"I don't care who writes a nation's laws _ or crafts its
advanced treaties _if I can write its economics textbooks."
_ Paul Samuelson
By Sylvia Nasar
N.Y. Times News Service
CAMBRIDGE, Mass. _ N. Gregory Mankiw, a dweeby 37-year-old
economics professor who named his dog Keynes, was not counting on
getting rich overnight.
Most academics, even at Harvard, don't. But a phone call from
a Texas publisher changed all that.
Mankiw, who doesn't look a lot older than the freshmen and
sophomores he teaches, was offered a $1.4 million advance by
Harcourt Brace in Fort Worth to write a basic economics
That's about three times as big as any other in the college
textbook market and rivals those of all but a few celebrity
So what's going on? It's a race among once-stodgy textbook
publishers to find the next blockbuster economics textbook, a
book that will shape the thinking of the 1.5 million college
students who sign up for Econ 101 each year. This introductory
course is both the first and the last brush that most educated
Americans have with supply and demand, marginal cost, comparative
advantage and other first principles of the dismal science.
Such a book is long overdue. For nearly half a century,
students have learned the essentials of economics from Paul
Samuelson, now almost 80 years old, and a score of his disciples
But Samuelson's "Economics" and its many clones reflect the
mindset of a post-Depression generation of scholars who thought
they understood the economy well enough to tell Washington how to
manage the ups and downs of the business cycle.
Meanwhile, the world has changed. And so has what most
economists believe. A new generation of scholars _ while still
respectful of John Maynard Keynes, the British thinker who
advocated government borrowing to end the Depression _ are far
more skeptical of government fine-tuning.
They worry more than their teachers about the economic long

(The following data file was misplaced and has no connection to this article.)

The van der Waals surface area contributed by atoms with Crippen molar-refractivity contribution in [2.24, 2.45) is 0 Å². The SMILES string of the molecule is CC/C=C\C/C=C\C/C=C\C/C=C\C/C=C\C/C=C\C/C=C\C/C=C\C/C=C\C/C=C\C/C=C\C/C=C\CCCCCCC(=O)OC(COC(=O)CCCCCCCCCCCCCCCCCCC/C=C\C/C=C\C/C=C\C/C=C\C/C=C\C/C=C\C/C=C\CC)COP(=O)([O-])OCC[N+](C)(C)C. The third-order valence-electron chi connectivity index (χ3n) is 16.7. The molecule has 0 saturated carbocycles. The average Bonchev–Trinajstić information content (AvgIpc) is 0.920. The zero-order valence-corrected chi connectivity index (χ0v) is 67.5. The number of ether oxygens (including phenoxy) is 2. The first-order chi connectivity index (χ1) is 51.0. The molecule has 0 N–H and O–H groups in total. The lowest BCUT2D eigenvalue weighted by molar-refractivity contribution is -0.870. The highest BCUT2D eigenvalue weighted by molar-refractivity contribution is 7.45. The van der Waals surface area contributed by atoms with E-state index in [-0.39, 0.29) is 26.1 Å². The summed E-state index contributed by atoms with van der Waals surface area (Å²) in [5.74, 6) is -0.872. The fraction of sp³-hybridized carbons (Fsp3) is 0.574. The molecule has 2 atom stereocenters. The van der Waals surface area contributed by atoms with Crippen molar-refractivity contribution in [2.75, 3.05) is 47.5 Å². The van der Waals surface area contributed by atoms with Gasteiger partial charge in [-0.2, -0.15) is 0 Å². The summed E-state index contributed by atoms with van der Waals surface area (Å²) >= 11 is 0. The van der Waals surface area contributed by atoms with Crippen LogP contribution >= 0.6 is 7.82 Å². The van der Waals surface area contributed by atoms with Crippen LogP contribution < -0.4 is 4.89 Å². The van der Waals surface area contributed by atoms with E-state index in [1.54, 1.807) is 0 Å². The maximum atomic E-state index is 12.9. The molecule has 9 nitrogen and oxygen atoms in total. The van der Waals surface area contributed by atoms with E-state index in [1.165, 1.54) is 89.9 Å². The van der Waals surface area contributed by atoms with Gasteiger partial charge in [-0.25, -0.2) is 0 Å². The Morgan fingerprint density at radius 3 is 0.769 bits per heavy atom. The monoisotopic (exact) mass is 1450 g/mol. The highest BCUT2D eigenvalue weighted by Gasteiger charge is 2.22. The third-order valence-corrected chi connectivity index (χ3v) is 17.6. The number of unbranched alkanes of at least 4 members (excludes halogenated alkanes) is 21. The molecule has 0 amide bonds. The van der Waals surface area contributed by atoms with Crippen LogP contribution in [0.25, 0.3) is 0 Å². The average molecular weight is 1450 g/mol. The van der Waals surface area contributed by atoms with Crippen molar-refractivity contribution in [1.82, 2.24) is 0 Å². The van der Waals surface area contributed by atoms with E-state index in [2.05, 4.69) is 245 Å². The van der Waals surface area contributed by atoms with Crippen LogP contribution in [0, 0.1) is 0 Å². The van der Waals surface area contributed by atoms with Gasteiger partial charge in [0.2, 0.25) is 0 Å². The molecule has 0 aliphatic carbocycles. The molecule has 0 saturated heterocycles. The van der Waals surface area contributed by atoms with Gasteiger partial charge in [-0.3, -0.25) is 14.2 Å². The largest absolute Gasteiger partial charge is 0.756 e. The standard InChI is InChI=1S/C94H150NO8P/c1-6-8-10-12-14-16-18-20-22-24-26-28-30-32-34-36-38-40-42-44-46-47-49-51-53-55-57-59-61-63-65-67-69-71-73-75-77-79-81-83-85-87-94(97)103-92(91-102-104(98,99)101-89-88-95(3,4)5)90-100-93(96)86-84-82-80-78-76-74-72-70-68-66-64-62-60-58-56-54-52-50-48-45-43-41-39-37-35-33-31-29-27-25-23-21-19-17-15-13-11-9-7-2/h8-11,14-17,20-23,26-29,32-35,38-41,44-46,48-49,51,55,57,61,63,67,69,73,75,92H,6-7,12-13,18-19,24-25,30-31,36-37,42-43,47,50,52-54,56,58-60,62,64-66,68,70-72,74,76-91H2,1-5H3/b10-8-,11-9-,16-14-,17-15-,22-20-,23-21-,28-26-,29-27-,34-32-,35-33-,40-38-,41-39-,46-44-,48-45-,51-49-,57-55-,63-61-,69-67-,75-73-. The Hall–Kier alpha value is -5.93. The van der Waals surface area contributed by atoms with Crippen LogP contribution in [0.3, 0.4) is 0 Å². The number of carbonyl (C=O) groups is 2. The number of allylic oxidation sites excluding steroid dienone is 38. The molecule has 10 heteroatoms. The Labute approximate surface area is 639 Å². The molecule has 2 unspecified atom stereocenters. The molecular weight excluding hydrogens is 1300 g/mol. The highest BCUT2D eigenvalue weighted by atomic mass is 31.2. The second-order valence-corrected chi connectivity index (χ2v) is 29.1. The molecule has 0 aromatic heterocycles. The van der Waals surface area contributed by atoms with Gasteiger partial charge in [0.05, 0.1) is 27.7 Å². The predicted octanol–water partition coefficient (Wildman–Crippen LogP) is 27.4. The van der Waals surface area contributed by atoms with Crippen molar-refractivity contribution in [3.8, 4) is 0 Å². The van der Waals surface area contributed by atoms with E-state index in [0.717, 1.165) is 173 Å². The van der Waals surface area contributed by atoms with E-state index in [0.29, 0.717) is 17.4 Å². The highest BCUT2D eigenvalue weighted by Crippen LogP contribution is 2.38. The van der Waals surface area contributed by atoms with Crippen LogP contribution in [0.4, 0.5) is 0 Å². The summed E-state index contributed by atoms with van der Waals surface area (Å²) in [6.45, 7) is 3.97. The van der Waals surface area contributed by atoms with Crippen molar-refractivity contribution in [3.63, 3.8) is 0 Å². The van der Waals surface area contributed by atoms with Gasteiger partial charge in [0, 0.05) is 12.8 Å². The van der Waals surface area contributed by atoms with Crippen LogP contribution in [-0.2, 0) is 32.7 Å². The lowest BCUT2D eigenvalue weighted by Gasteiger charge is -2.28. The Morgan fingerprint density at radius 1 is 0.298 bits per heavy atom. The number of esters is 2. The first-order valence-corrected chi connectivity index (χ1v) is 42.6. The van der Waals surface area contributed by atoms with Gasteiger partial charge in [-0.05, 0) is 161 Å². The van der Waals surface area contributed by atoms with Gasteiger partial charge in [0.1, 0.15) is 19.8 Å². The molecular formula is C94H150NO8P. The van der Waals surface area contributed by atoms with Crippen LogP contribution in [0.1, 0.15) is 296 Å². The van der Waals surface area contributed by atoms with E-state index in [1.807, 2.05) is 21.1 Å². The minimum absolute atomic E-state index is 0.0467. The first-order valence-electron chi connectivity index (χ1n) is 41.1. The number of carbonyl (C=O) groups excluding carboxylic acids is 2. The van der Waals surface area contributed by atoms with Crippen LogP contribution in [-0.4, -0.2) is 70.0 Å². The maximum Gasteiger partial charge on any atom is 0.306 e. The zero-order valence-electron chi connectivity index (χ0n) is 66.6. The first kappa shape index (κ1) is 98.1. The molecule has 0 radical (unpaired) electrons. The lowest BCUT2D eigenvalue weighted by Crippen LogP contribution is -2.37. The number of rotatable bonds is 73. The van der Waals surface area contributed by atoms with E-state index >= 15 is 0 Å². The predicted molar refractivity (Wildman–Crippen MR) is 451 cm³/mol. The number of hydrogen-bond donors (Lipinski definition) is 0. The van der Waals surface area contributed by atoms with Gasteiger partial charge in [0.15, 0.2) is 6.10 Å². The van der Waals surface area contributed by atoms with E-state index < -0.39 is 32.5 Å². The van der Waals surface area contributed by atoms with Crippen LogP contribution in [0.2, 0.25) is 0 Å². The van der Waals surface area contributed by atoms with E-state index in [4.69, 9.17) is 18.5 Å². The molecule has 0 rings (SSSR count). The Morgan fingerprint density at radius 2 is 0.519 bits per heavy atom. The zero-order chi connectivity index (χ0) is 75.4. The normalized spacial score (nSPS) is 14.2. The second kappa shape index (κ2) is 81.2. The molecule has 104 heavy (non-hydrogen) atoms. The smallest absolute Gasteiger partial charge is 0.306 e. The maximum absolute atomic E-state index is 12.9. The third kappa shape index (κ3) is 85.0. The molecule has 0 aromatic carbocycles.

term and they focus more on how the United States interacts with
For all the shifts in thinking, though, previous attempts to
sell a mold-breaking economics textbook have wound up costing
publishers money. Most college students are learning from books
that many in the field view as outdated.
"We're really not teaching basic economics," said Paul
Krugman, an economist at Stanford University who is also writing
an introductory textbook. "We're not getting it across at all."
That's where the wooing of Mankiw and other economics
superstars of the baby-boom generation comes in.
These scholars _ some now writing or thinking about it _
include Krugman, John Taylor, Michael Boskin and Joseph Stiglitz,
all from Stanford, and Lawrence Summers, formerly at Harvard and
now under secretary of the treasury for international affairs.
(Summers is the latest winner of the John Bates Clark medal as
the best economist under 40 and just happens to be Samuelson's
Textbook publishers, like other marketers in mature and
overcrowded fields, are placing big bets that these people, who
are among the closest in their field to brand names, will sell
lots of books.
In the past, ambitious young economists like Mankiw
(pronounced Man-CUE) left textbook writing to older or less
distinguished colleagues. They concentrated instead on the kind
of esoteric research that might win them a Nobel Prize.
But now some are jumping at the chance to mold the minds of
the next generation of political leaders, executives, image
makers and other members of the American elite.
"Every economics editor in the business has been looking for
the new Samuelson since the 1970s," said Paul Shensa, executive
editor at Worth Publishers in New York.
The new stars are seeking not just fame, but fortune. …